17 Jacques Delors, Press Conference on the Prospects for the European Council in Madrid, SPEECH/89/48, 23.06.1989, p. 1 18 Jacques Delors, Press Conference before the Maastricht European Council, SPEECH/91/135, 05.12.1991, p. 1 19 European Commission Press Release, Programme of the Commission for 1991, DOC/91/1, 23.01.1991, p. 3 20 The Commission‟s drafts on the Charter are European Commission Communication, Community Charter of Fundamental Social Rights, COM (89) 248 final, 30.05.1989 and European Commission, Community Charter of Fundamental Social Rights, COM (89) 471 final, 02.10.1989 182 Implementation of the Charter,21 and the Agreement on Social Policy adopted by eleven member states at Maastricht.22 There are two important themes emerging from these documents, which represent the bulk of the Commission thinking on social policy issues and as such constitute the framework of the social dimension. Firstly, the efforts are predominantly oriented towards the establishment of an agreed upon set of basic social rights (freedom of movement, employment and remuneration, improvement of living and working conditions, social protection, freedom of association and collective bargaining, vocational training, equal treatment of men and women, information, consultation and participation of workers, health protection and safety at the workplace, protection of children, adolescents, the elderly and disabled persons).23 Secondly, there are two main tools envisaged for the implementation of workers‟ rights – legislative measures or encouraging the two sides of the industry to conclude collective agreements at national, regional, sectoral or company level. 24 These two themes are a result of the general trend established in the social sphere in the Western part of the European continent in the post-World War Two period. Furthermore, they indicate a predisposition towards developing harmonised legislation at the EU level, which shows a stronger manifestation of elements related to positive integration and social protectionism.

However, there is one more recurring theme in the Commission social policy discourse in this period, the idea that the EMoS has to be reexamined, reformulated. 25 This 21 European Commission, Action Programme Relating to the Implementation of the Community Charter of Basic Social Rights for Workers, COM (89) 568 final, 29.11.1989 22 The Social Policy Protocol annexed to the Treaty Establishing the European Union 23 See for example, the Commission‟s drafts on the Charter, European Commission, Community Charter of Fundamental Social Rights, COM (89) 248 final, 30.05.1989 and European Commission, Community Charter of Fundamental Social Rights, COM (89) 471 final, 02.10.1989 24 Ibid.

25 See for example Jacques Delors and Clisthene, Our Europe – the Community and National Development (London: Verso, 1992), p. 158; Padraig Flynn, Speech at the Irish Management Institute Conference, SPEECH/93/45, 30.04.1993; Padraig Flynn, The Challenges Facing the Community on Employment, SPEECH/93/86, 09.07.1993; Padraig Flynn, Green Paper Seminar, SPEECH/94/59, 28.05.1994, p. 2; Padraig Flynn, Social Policy and Employment – Friends or Foes, SPEECH/95/278, 11.12.1995, p. 2. This theme does not disappear from the later discourses, where it is expressed through the idea of the need for modernising the ESM. For examples of this see Anna Diamantopoulou, The European Employment Strategy and Social Model, SPEECH/01/29, 29.01.2001, p. 2; Anna Diamantopoulou, Employment and Social Policy and Enlargement, SPEECH/00/176, 11.05.2000, p. 2; Anna Diamantopoulou, The Modernisation of the European 183 was partially due to the fact that in 1993 the EU‟s social program was coming to an end and it was becoming difficult to agree on its future direction. 26 However, this was coupled with the growing perception of a rapidly changing environment, posing new challenges. The changing discourse of the Commission aimed at providing a way for better addressing the challenges of the early 1990s (the structural and technological changes in production, leading to new employment and unemployment patterns, pressure on the welfare state, change in the role of education, workplace relationships, and intergenerational inequalities27). The perception of these challenges triggered thinking about the ways of facing them, which is reflected in shifts of the Commission social policy discourse. This is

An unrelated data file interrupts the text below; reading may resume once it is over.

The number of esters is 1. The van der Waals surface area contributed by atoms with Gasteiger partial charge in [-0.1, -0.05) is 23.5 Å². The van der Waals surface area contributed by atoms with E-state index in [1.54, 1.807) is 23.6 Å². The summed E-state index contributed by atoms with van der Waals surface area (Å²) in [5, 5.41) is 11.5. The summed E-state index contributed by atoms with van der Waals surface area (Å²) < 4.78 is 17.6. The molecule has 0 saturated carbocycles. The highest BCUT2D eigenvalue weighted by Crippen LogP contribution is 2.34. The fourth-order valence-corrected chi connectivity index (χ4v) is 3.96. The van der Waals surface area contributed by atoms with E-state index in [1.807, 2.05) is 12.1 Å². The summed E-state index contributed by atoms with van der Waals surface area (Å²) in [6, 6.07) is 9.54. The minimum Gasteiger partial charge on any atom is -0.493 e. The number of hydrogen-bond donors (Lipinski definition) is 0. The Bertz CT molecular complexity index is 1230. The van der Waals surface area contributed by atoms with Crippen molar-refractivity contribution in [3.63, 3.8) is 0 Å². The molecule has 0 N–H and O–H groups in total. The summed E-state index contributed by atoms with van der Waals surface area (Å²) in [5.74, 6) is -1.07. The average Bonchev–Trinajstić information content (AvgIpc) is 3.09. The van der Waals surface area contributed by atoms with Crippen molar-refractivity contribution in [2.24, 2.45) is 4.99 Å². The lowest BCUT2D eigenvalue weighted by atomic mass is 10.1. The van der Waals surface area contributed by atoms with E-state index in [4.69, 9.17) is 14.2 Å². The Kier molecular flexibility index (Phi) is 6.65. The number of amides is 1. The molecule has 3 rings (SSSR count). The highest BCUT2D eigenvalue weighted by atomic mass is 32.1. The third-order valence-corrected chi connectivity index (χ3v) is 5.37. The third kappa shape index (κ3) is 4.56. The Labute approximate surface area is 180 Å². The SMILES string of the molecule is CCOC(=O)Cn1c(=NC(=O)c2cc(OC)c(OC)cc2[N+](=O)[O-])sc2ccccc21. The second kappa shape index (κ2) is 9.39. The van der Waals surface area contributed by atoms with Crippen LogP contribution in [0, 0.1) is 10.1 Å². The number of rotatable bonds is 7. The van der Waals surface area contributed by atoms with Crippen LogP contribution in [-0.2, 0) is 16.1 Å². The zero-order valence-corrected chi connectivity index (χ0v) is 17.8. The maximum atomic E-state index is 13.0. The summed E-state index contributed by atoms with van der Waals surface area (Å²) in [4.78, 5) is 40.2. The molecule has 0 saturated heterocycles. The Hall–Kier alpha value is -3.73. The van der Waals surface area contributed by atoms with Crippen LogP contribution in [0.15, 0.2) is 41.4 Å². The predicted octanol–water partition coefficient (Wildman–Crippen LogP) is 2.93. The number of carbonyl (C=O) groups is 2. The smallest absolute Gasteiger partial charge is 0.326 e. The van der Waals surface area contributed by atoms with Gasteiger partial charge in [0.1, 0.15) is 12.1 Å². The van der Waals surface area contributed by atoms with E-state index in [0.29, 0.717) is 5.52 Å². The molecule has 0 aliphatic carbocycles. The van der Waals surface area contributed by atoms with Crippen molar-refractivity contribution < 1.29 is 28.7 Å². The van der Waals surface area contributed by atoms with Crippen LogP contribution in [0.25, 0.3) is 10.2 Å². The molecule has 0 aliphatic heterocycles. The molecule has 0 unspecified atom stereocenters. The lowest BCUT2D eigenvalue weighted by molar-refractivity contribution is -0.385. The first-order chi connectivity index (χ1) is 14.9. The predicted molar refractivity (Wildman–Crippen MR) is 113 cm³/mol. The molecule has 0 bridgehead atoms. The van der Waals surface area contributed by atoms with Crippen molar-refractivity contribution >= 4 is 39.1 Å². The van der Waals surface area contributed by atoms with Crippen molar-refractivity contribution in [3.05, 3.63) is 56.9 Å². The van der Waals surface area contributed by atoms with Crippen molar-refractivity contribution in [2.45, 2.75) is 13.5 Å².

well summarised by the former Commissioner responsible for Social Affairs Padraig Flynn:

“… the debate about the future of European social policy goes much wider than the specific needs of those in work … the complex and changing relationship between economic and social policy requires us to take a broader view of the challenges we face and the possible solutions to be adopted. It is no longer possible – or productive – to focus too narrowly on specific questions such as labour law.” 28 The first Commission documents that emerged from this process were the White Paper on Growth, Competitiveness and Employment, 29 the Green Paper on Social Policy30 and the White Paper on Social Policy. 31 To a large extent these Papers were groundbreaking because they initiated the fleshing out of a new emphasis in the social policy field. In distinction to the previous thinking, they put the interrelationship between economic and social policies at the forefront of the discussions Social Model and the Forthcoming Stockholm Summit, SPEECH/01/113, 09.03.2001; Anna Diamantopoulou, European Social Policy: Revising the Challenge of Modernisation, SPEECH/01/170, 10.04.2001 26 Padraig Flynn, The Development of European Level Social Dialogue, SPEECH/96/200, 23.07.1996, p. 2;